On the morning of 2 February 1461, as two armies prepared to fight the Battle of Mortimer’s Cross in the Wars of the Roses, three “suns” appeared in the sky. The extra suns were obviously the astronomical phenomena known as a sun dogs, caused by light refraction off particulate ice crystals in the air. To the medieval troops, they were clearly a sign from God, but what did they portend?
The royalist forces of the House of Lancaster, loyal King Henry VI, his Queen Margaret of Anjou, and their seven-year-old son Edward, Prince of Wales, were led by Jasper Tudor and his father, Owen Tudor. Opposing them was the army of the attempting Yorkist usurper, Edward, Earl of March, and his greatest ally, Richard Neville, Earl of Warwick. Naturally, the rebel forces were afraid that three suns were a sign of Devine displeasure that they were attacking the anointed king. Edward, however, had a tongue more golden than even three suns. He managed to convince his followers that the three suns represented the three remaining sons of his recently deceased father, the 3rd Duke of York. Bolstered by this “evidence” of God’s favor, Edward’s troops won the day.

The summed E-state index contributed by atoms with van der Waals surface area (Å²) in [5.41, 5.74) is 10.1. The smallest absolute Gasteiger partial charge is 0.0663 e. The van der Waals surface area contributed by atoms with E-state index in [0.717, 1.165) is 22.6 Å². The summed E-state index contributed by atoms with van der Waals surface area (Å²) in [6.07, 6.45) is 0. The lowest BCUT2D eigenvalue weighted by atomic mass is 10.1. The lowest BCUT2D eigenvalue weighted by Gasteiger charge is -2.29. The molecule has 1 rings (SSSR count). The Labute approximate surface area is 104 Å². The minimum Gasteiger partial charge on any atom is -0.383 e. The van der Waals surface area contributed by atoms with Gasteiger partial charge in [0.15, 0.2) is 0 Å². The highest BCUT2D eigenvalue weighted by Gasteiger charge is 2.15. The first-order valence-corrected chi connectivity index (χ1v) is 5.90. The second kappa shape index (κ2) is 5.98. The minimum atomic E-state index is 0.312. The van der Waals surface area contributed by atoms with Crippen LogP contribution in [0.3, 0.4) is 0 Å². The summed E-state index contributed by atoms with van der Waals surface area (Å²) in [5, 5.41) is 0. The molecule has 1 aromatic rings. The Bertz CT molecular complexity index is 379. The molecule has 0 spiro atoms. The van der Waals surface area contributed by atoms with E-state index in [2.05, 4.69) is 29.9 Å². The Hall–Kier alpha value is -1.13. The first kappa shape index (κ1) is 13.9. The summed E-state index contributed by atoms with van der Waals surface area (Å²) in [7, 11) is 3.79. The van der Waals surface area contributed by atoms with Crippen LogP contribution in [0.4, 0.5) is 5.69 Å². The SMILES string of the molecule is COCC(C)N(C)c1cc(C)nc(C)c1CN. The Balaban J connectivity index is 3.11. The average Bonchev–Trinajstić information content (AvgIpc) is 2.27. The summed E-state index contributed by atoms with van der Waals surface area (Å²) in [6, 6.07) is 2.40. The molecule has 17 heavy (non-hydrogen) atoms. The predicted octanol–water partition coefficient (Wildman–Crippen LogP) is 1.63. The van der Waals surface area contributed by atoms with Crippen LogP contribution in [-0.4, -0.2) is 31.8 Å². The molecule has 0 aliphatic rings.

This victory allowed Edward of March and Warwick to make haste to London while the Lancastrians retreated. The entered the capital on 2 March, and once in possession of the Tower, Edward was quickly proclaimed King Edward IV of England.
- Three glorious suns, each one a perfect sun;
- Not separated with the racking clouds,
- But sever’d in a pale clear-shining sky.
- See, see! they join, embrace, and seem to kiss,
- As if they vow’d some league inviolable:
- Now are they but one lamp, one light, one sun.
- In this the heaven figures some event.